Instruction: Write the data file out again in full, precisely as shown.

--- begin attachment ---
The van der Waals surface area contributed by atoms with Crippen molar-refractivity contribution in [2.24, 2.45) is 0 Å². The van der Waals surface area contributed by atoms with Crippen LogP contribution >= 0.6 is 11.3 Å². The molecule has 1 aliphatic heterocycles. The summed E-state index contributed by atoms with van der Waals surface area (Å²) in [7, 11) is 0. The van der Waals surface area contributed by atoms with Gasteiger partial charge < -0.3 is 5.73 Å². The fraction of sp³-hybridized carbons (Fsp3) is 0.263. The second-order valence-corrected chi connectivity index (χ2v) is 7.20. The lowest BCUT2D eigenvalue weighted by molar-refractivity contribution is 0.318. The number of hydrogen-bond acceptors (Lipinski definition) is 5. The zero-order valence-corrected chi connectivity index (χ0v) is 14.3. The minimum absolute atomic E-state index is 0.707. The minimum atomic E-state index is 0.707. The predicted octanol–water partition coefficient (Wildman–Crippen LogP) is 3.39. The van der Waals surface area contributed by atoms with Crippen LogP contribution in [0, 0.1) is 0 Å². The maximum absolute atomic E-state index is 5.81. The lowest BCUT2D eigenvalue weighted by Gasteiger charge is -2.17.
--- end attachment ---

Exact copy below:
The van der Waals surface area contributed by atoms with Crippen molar-refractivity contribution in [2.24, 2.45) is 0 Å². The van der Waals surface area contributed by atoms with Crippen LogP contribution >= 0.6 is 11.3 Å². The molecule has 1 aliphatic heterocycles. The summed E-state index contributed by atoms with van der Waals surface area (Å²) in [7, 11) is 0. The van der Waals surface area contributed by atoms with Gasteiger partial charge < -0.3 is 5.73 Å². The fraction of sp³-hybridized carbons (Fsp3) is 0.263. The second-order valence-corrected chi connectivity index (χ2v) is 7.20. The lowest BCUT2D eigenvalue weighted by molar-refractivity contribution is 0.318. The number of hydrogen-bond acceptors (Lipinski definition) is 5. The zero-order valence-corrected chi connectivity index (χ0v) is 14.3. The minimum absolute atomic E-state index is 0.707. The minimum atomic E-state index is 0.707. The predicted octanol–water partition coefficient (Wildman–Crippen LogP) is 3.39. The van der Waals surface area contributed by atoms with Crippen LogP contribution in [0, 0.1) is 0 Å². The maximum absolute atomic E-state index is 5.81. The lowest BCUT2D eigenvalue weighted by Gasteiger charge is -2.17.